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Tales of the Host

The following tales are from sermon stories from these three writers

Jacques de Vitry was born probably before 1180, studied theology at Paris, and was ordained priest in 1210. He preached first in 1213 in favor. of the crusade against the Albigenses. The following year he led a large army of crusaders to the siege of Toulouse. He next preached a crusade against the Saracens. In 1214 he was elected bishop of Acre, was approved by the Pope in 1215, and was consecrated 1216. He took a prominent part in the crusade of 1218-1221. In the winter of 1219-1220 he wrote his well known historical work. In 1226 or 1227 he resigned his bishopric, and devoted himself again to preaching the crusade against the Albigenses. In1228 he was made a cardinal, and bishop of Tusculum. In 1239, probably, he was elected patriarch of Jerusalem. He died about 1240. The anecdotes quoted are taken from the exempla in the sermones vulgares, ad status or ad omne hominum genus, 74 in number. Thes eexempla have been edited with great learning by Thomas Frederick Crane, M. A., under the title The Exempla of Jacques de Vitry, for the Folk Lore Society, 1890. This is the best work on the subject.

Étienne de Bourbon, a Dominican, was born towards the end of the twelfth century and died about 1261. In his youth be passed some years in the schools of the church of Saint-Vincent at Macon. Later be studied at the University of Paris. In his writings there are a number of interesting anecdotes concerning student-life in his days. As an inquisitor he acquired much information about,the heretics, which he incorporated in his writings. Although he was zealous in his work he was prudent, and rejected many fables current about the heretics. He wrote sermons which were popular and widely used. The title shows his purpose, Tractatus de diversis materiis praedicabilibus. The tales used in this pamphlet are from Anecdotes Historiques, Légendes et Apolologues tirés du recueil inédit d'Etienne de Bourbon, dominicain du xiiie siècle, publés pour la Société de l'Histoire de France, par A. Lecoy de la Marche, Paris, 1877.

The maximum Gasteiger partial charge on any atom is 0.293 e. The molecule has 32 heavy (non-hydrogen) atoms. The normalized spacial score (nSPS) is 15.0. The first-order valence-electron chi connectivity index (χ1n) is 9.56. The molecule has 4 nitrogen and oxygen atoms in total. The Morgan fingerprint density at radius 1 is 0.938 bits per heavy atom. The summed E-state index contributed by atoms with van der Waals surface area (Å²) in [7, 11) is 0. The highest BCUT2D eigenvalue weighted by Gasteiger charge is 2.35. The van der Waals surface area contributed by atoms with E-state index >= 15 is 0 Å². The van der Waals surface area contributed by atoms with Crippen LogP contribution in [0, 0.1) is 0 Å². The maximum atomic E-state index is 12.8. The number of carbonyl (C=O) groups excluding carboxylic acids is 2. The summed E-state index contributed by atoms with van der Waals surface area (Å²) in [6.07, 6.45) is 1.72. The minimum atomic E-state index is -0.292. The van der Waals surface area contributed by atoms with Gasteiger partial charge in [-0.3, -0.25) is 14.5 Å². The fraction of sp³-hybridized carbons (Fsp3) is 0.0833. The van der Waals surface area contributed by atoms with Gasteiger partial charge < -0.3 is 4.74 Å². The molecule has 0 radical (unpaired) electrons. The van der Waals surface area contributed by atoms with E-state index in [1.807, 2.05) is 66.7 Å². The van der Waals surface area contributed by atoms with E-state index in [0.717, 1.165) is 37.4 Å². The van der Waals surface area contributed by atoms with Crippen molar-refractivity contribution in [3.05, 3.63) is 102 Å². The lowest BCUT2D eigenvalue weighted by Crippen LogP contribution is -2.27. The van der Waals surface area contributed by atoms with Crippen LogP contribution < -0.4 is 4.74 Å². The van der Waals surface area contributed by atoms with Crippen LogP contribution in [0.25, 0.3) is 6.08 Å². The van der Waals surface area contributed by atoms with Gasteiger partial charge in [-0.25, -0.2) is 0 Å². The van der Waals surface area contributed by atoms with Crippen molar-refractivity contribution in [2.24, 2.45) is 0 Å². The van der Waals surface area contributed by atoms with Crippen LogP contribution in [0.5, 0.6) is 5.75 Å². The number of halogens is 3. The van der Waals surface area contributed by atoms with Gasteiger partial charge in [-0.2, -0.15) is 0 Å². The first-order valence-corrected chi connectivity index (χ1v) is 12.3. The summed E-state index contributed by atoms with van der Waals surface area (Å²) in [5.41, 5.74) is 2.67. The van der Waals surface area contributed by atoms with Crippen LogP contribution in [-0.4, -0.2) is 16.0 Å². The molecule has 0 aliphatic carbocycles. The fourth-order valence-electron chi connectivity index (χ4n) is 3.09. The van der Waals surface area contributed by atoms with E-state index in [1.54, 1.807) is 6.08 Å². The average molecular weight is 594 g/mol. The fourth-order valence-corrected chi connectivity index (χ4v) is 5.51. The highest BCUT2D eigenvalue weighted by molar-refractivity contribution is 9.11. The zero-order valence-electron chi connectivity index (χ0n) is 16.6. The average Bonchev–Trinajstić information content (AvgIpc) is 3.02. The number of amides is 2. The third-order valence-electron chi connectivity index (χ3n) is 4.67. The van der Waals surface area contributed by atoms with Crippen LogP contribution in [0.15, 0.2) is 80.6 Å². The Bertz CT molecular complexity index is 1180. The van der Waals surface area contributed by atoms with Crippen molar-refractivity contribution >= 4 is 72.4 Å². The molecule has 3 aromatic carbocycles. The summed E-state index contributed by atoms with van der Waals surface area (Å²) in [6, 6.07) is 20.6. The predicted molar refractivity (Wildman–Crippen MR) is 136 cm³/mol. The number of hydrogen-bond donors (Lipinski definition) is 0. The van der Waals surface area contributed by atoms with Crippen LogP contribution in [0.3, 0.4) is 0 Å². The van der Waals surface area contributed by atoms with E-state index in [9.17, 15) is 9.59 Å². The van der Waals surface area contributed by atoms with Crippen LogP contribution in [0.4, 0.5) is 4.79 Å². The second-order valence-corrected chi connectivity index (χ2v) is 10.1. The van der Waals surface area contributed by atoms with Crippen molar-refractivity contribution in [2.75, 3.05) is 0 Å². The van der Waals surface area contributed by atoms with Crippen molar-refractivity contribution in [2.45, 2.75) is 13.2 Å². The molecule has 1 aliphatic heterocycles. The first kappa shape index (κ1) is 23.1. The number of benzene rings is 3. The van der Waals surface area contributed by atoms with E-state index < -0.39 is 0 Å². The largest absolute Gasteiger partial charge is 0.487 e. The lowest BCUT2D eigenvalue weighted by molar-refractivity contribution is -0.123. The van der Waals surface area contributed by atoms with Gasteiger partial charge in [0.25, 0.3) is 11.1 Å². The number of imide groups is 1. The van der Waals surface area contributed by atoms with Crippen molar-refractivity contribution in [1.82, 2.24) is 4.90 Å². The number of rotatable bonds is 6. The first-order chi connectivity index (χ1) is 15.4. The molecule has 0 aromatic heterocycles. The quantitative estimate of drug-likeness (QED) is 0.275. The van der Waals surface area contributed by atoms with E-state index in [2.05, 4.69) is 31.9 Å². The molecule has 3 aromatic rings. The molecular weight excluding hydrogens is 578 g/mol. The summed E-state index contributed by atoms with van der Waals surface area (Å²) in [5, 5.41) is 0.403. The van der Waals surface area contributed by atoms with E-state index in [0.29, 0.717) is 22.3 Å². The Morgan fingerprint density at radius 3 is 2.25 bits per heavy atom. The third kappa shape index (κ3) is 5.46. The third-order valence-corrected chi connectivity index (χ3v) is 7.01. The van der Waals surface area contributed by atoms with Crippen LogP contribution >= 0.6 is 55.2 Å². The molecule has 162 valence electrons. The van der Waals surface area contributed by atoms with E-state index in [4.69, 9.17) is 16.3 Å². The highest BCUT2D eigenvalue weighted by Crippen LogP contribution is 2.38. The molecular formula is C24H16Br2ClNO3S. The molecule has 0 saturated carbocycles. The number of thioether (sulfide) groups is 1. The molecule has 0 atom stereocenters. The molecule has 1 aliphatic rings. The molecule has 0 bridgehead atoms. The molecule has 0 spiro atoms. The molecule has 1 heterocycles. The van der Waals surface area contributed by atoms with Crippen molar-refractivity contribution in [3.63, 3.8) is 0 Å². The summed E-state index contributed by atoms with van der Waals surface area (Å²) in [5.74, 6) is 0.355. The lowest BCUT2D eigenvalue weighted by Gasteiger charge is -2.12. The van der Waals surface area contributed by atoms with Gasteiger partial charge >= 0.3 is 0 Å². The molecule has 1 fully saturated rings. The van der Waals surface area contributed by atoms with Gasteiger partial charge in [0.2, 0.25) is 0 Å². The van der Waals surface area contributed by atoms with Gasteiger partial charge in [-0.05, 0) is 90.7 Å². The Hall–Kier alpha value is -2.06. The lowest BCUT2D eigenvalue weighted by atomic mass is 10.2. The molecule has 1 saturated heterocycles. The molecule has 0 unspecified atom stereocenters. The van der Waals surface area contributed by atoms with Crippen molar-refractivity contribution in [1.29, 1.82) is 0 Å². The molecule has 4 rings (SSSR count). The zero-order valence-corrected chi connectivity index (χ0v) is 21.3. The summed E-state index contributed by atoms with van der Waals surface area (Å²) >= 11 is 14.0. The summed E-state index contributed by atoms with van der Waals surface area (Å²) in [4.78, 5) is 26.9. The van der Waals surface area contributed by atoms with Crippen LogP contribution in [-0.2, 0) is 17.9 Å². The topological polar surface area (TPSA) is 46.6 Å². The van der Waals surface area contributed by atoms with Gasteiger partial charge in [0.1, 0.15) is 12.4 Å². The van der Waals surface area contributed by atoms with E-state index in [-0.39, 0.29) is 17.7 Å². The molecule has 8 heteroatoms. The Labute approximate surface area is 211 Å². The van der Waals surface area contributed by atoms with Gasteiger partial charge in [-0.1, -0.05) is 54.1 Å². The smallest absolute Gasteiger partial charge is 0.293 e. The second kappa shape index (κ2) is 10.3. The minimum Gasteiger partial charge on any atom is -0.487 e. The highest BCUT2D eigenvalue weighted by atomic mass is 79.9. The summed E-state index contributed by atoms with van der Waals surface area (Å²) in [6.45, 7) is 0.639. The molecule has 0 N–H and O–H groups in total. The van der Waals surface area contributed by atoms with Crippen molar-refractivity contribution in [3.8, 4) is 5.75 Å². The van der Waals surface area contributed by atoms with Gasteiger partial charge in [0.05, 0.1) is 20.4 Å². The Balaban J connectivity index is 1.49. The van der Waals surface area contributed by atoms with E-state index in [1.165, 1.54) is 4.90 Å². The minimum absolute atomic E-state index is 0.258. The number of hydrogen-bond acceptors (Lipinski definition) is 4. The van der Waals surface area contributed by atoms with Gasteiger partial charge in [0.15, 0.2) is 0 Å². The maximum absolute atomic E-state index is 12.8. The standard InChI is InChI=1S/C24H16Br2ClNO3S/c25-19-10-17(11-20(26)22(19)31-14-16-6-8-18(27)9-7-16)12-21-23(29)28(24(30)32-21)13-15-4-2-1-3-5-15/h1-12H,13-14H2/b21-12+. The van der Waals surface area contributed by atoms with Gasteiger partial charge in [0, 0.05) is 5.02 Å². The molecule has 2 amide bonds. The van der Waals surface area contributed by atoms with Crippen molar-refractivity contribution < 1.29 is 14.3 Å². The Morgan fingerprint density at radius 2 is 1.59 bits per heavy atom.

Caesar of Heisterbach was born about 1180, possibly in Cologne, and died before 1250. He was " master of the novices " and prior in the monastery at Heisterbach. His Dialogue was one of the commonest sources for sermon-stories. The best edition of his work is Caesarii Heisterbacensis monachi ordinis Cisterciensis Dialogus Miraculroum, edited by Strange, 2 Vols., Paris, 1851. The biographical facts given above are taken mainly from the introductions to the editions cited.

The object of these sermon-stories was to arouse interest and to convey moral truths. Jacques de Vitry said, " It is necessary to employ a great many proverbs, historical stories and anecdotes, especially when the audience is tired and begins to gett sleepy." Etienne de Bourbon said that Jacques owed his great success to this practice. The use of anecdotes spread rapidly and widely, and many collections have been preserved. For bibliographies and examples see… Hauréau: Notices et Extraits de quelques manuscrits latins de la Bibliothéque nationale, 6 vols., Paris, 1890-93.



Caesar of Heisterbach, Dist. IX, Cap. XXVIII. (Vol. II p. 186,)

In Himmerode an aged priest, Henry by name, died a few years ago. He was a holy and just man, and had been for very many years sacristan in that monastery. When he was reading the mass one day at the altar of St. John the Baptist, in the choir of the lay-brethren, a certain one of the lay-brethren standing near, saw, in the hands of the priest, the Saviour in the form of a man. Nevertheless the priest himself did not see it. This was told to me by one of the elders in that convent.


Ceasar of Heisterbach, Dist. IX, Cap. IX. (Vol II, pp. 173-74.)

On the same island a maiden, not a nun, whom I saw there, was possessed. When the devil was asked by a priest why he had so long and so cruelly tortured Hartdyfa de Cogheme, he replied through the mouth of the girl. "Why? She has most certainly deserved it. She scattered the Most High upon her vegetables."